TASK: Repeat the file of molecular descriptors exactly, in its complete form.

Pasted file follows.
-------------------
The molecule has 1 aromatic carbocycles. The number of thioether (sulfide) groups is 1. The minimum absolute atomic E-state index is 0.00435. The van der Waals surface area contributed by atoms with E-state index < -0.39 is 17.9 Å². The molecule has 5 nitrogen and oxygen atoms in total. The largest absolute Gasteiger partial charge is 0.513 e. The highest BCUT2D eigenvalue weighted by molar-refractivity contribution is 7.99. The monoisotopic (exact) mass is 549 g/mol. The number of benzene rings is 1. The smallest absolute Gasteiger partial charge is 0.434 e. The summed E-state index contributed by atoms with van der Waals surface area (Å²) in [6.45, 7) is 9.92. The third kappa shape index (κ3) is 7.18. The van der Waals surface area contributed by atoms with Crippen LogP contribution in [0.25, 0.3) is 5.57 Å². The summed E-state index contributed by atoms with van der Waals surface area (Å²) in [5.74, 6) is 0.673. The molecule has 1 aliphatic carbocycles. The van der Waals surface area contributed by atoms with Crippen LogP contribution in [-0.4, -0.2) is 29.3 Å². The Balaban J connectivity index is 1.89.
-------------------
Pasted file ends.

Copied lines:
The molecule has 1 aromatic carbocycles. The number of thioether (sulfide) groups is 1. The minimum absolute atomic E-state index is 0.00435. The van der Waals surface area contributed by atoms with E-state index < -0.39 is 17.9 Å². The molecule has 5 nitrogen and oxygen atoms in total. The largest absolute Gasteiger partial charge is 0.513 e. The highest BCUT2D eigenvalue weighted by molar-refractivity contribution is 7.99. The monoisotopic (exact) mass is 549 g/mol. The number of benzene rings is 1. The smallest absolute Gasteiger partial charge is 0.434 e. The summed E-state index contributed by atoms with van der Waals surface area (Å²) in [6.45, 7) is 9.92. The third kappa shape index (κ3) is 7.18. The van der Waals surface area contributed by atoms with Crippen LogP contribution in [0.25, 0.3) is 5.57 Å². The summed E-state index contributed by atoms with van der Waals surface area (Å²) in [5.74, 6) is 0.673. The molecule has 1 aliphatic carbocycles. The van der Waals surface area contributed by atoms with Crippen LogP contribution in [-0.4, -0.2) is 29.3 Å². The Balaban J connectivity index is 1.89.